First-time home buying in the U.K. ticked up in October, as mortgage approvals to such buyers grew 2.8% year-over-year, according to a report Tuesday from banking body UK Finance.

In total, home loans to first-timers totaled 32,260 in October, accounting for roughly half of all new mortgages to buy a home, according to UK Finance, a trade organization that represents some 250 high street banks. By contrast, homemovers completed 33,370 mortgages in October, a significant 4.2% rise from last year.

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As expected, homemovers were the bigger spenders on real estate, borrowing nearly one-third more than first-time home buyers.

Those stepping onto the housing ladder for the first time took out an average loan of £174,133 (US$228,532) in October, a 21% increase from a year ago. By comparison, movers borrowed an average £228,162, also about 20% more than October 2018.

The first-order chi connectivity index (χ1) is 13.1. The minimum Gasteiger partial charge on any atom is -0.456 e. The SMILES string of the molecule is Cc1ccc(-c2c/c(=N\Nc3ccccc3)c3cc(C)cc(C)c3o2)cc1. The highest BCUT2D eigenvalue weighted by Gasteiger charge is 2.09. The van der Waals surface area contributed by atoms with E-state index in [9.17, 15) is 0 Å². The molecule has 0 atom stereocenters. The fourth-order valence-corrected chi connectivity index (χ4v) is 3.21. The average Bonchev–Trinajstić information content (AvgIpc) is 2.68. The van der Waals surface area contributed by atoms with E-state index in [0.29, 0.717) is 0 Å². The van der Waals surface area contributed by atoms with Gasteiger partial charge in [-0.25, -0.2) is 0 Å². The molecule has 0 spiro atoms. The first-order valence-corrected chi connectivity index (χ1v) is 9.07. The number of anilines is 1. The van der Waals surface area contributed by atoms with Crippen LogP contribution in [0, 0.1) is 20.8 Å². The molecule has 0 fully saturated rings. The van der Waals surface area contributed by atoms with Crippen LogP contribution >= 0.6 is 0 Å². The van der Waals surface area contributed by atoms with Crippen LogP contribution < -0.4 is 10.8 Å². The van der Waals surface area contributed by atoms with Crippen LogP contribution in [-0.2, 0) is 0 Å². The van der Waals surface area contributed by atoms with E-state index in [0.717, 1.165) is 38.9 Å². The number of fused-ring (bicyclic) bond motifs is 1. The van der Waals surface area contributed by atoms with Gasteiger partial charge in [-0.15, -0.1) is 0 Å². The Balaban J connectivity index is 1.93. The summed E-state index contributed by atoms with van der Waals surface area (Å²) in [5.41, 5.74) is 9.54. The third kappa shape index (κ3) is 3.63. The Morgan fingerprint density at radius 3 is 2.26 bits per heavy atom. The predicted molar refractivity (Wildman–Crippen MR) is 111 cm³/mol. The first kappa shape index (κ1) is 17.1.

Mortgage data is regarded as a weathervane for future sales activity as homebuyers secure a loan in advance of a purchase.

Thursday’s election result, which saw Prime Minister Boris Johnson secure a strong Conservative majority in Parliament, is expected to bode well for the U.K. property market. It ends months of political uncertainty surrounding the general election and the fate of Britain’s exit from the European Union. 

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Shaun Church, director at mortgage lender Private Finance, said the election results are likely to release pent-up demand in the coming months, particularly with borrowing costs at near-record lows. 

“Many sellers and buyers that have sat on their hands for the past couple of years will now be galvanized to pursue their home-moving ambitions,” Mr. Church said. “Easing house prices should also inspire prospective buyers to make a purchase.”